But, you know what? There is a reason that none of the republicans are standing up in Congress saying, “We don’t want to fund breast cancer screenings!” You want to know why? Because this is not about all of those other services. This is specifically about abortion. So I’m taking them to the mat. I refuse to tip toe around this issue. I believe it is my right to have access to safe and legal abortions and to have health insurance that allows me to pay for them, whether that is private or state funded. I don’t care if you are Catholic or some other form of conservative and you think that this little sack of cells is more important than my life and my decisions. I simply don’t care. I will not force you to abort your fetus or to take birth control if those don’t fit into your life plans, so why do you feel that you have the right to make those decisions for my life? The thing is, you don’t. And for far too long we have been too afraid of the controversy to come out and say these kinds of things. We have hidden behind things like Obama’s statment, “No-one is pro-abortion,” and arguments that shy away from coming face to face with the anti-choice rhetoric that focuses on the rights of the fetus. So here I am, telling all of you anti-choicers out there, I am pro-abortion. I am pro women having access to every level of family planning that allows them to live their lives as they see fit. Further, I believe that women have the capacity to make that choice. Yes, all women. I am not going to take back that statement. For too long we have let things like 24 hour waiting policies and mandatory sonograms slide because we are afraid of the public reaction to our views. I am not afraid anymore. I can see that the writing is, in fact, on the wall and that they anti-life people have left behind any attempts they ever made to be objective. If they aren’t being objective, why do I have to be? Your policies don’t have anything to do with protecting women. As a matter of fact, they put women at risk. By limiting the funding available for places like Planned Parenthood and the ability of women with health insurance through the government to have their abortions covered, the women who are most directly impacted are already poor. Do you really think the best idea is to force, through your legislation that implies that you do not trust women’s abilities to make this decision, these women to have an even greater financial burden? Why is a fetus so much more important than a child? I don’t see you rushing out to implement national child care. As soon as that fetus hits air and becomes a living, breathing, being, your lobbying no longer protects her. The idea of a 24 hour waiting period is offensive and preposterous. Are you implying that the woman making this decision didn’t already spend 24 hours thinking about this decision? Further, you assume that all women have the ability to take 24 hours after getting to a clinic to wait to have an abortion. Again, this puts the burden on poor women and women in rural areas; two realities that all too often coincide.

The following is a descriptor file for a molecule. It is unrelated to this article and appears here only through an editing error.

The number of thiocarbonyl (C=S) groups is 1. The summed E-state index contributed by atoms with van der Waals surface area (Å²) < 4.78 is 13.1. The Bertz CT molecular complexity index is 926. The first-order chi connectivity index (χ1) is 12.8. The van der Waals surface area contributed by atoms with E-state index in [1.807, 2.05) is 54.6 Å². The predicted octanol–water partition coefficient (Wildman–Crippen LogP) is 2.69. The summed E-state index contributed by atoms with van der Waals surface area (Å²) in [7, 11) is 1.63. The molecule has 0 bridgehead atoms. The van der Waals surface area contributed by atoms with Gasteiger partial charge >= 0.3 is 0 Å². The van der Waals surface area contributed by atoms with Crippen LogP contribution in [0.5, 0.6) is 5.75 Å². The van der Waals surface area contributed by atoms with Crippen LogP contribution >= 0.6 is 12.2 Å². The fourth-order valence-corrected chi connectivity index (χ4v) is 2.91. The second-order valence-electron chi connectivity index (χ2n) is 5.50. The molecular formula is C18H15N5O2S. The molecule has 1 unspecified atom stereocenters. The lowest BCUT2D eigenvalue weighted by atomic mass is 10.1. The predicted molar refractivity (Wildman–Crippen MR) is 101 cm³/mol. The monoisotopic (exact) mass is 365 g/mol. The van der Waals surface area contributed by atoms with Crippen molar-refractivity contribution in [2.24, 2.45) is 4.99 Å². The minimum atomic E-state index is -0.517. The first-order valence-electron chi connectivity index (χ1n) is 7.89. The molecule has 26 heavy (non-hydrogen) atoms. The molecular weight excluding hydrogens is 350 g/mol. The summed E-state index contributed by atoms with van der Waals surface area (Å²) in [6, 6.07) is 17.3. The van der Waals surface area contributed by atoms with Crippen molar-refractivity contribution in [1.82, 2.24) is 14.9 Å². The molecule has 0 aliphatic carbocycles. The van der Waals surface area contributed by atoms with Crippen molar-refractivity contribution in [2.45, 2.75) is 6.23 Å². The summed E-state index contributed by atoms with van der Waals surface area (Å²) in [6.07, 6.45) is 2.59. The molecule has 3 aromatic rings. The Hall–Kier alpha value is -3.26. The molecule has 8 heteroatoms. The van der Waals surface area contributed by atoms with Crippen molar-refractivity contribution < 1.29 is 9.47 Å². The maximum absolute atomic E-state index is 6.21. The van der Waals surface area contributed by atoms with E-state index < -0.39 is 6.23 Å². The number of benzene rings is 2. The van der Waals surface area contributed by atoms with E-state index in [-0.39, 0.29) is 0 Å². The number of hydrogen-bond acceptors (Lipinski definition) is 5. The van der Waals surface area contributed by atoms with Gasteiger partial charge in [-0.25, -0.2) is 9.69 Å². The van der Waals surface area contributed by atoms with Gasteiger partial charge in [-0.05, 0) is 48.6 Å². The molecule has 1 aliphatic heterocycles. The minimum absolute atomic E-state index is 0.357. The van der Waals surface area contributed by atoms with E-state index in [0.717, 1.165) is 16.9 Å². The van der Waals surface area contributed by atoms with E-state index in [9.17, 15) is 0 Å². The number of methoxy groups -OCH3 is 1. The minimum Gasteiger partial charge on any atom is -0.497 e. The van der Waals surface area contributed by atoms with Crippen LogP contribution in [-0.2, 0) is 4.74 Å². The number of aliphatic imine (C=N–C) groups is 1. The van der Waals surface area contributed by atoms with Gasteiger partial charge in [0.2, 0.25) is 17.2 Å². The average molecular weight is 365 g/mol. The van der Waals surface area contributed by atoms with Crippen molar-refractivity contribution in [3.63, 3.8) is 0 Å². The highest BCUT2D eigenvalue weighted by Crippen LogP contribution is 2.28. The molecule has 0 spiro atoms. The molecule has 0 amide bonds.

I respect your right to make decisions regarding your own body, but my respect stops there.